Animal Sex: How Snakes Mate (Photos) | How Snake Farmers can Maximize Their Profit by Snake Reproduction

Today, we take a look at how snakes carry out their reproductive process which is commonly known as mating in animal science. This post will help snake farmers who rear snakes mainly for their poison and other benefits maximize their profit by making it possible for their snakes to mate and reproduce many more.
Snakes are very perculiar animals that most people can’t find use for. With their sinuous bodies, sharp fangs and, most times, potent venom, snakes have long struck fear into the hearts of humans, our primate ancestors and even members of their kingdom, The animal kingdom. But when it comes to mating, do these ancient reptiles have a softer side at all?

According to a concrete research, there are more than 3,000 species of snakes existing today, living on all continents of the world with Antarctica as exception, as well as many islands across the globe. Though snakes garner much media and research attention, the reproductive strategies of many species are still shrouded in mystery and hence, this publication.

Snake farmers are having a whole lot of challenges in the reproduction of these creatures which means they depend on suppliers instead of multiplying that which was already supplied. “There is a whole lot that we don’t know about snake mating systems,” said snake researcher Andrew Durso of Utah State University, United States of America.

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The garter snake unlike most snakes have their mating behaviour extensively studied. Female garter snakes will emerge from their winter hibernation (or hiding) — technically called “brumation,” a hibernation-like state that cold-blooded animals go through during chilly or extremely cold months — a few days after males do. When the female garter snakes having spent a long time without having intimacy with their make counterparts will be horny and looking for the males. To find the males easily, they stimulate the ordour hormone which releases a sexy ordour around the environment. When the make garter snakes perceive the pheromone scent of a female, they will swarm over her, forming a “mating ball” for corpulation.

Within the snake mass, each male will try his best to get the female to open her cloaca (waste and reproductive orifice) so that he can insert his penis and mate with her. Sometimes, males will sometimes resort to force by suffocating the female and inducing a stress response in which she opens her cloaca to release feces and musk — giving sneaky males an opportunity to mate. This is mainly common by female snakes who are proving hard to get, lol

Other dangerous snakes, such as the green anaconda, also mate by a mating ball, and this mating strategy “might be typical for snakes that live in temperate areas, where there is a very short warm season,” This is what Durso told Live Science. “But that’s the vast minority of snakes.”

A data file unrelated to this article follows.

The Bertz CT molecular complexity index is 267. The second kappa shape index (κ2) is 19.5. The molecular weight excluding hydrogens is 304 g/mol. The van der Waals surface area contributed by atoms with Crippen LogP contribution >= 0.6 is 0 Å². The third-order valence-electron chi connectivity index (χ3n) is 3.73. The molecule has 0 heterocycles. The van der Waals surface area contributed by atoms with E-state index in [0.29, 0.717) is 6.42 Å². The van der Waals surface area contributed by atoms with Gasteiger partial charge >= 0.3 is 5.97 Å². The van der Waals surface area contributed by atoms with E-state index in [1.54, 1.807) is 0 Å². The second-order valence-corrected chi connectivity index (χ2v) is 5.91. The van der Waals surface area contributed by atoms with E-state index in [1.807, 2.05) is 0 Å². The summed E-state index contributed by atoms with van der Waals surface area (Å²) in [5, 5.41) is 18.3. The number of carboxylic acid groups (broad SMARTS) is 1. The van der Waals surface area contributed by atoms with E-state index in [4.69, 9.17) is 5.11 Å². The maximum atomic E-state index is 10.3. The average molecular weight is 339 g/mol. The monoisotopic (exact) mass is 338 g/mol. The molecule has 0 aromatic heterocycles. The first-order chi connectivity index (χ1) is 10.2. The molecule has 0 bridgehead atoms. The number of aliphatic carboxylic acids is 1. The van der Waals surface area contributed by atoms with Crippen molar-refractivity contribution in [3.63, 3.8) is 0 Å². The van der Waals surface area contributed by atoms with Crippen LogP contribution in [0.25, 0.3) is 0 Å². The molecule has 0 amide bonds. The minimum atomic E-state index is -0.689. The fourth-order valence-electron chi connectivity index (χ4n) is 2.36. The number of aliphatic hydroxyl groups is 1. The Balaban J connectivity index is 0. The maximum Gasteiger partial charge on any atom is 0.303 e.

Many other snakes are known to take a more one-on-one approach. When a male locks onto the pheromone scent of a female receptive to mating, he will follow it until he finds her (at this point, the snake is very desparate and will be dangerous). If there is already another male in the area, the males may engage in non-violent or sometimes violent combat and the winner takes the female. The looser is expected to be a ‘gentleman’ oh sorry, a ‘gentle 🐍’

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Rat snakes and vipers (all kinds of vipers, horned or not horned), for instance, will begin by sizing each other up, facing eye-to-eye as they stand their bodies up in a vertical position. They will then try to subdue each other — one male will place his chin on the top of the other male’s head and push down. “It’s almost like arm wrestling,” This is what scientist Durso said again. The loser at this point must find another mate.

The winner may court the female in a variety of ways. He may rub his chin all over her body to excite her, or he may vibrate his body against hers when they are parallel. “A lot of snakes will also tongue flick, which is a different motion than the normal smelling motion,” Durso said. “Presumably, there is some kind of tactile stimulation going on.”

Interestingly, most, if not all male snakes have two penises, which emerge from their cloaca during mating. They only use one of their penises at a time, and appear to favor one more than the other, similar to the way people are left-handed or right-handed. Each penis receives sperm only from its corresponding testicle, an adaptation that allows males to mate again if they come across a second female within a short period of time (they’ll mate with one female using one of their penises, and then the other female with their second penis). [Can you imagine, no weak erection problem at all, lol]

After mating, the female may store sperm for over a year, and somehow choose which male’s sperm she wants to use to fertilize her eggs.

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Certain species may not need males to reproduce. Female snakes like Brahminy blindsnakes, for example, seem to reproduce only asexually by creating clones of themselves — their eggs begin cell division without fertilization from the male sperm.

With the above description, snake farmers who wish to maximize their profits should take note of these signs and give this dangerous beings that which they need to procreate.

See Photos Here


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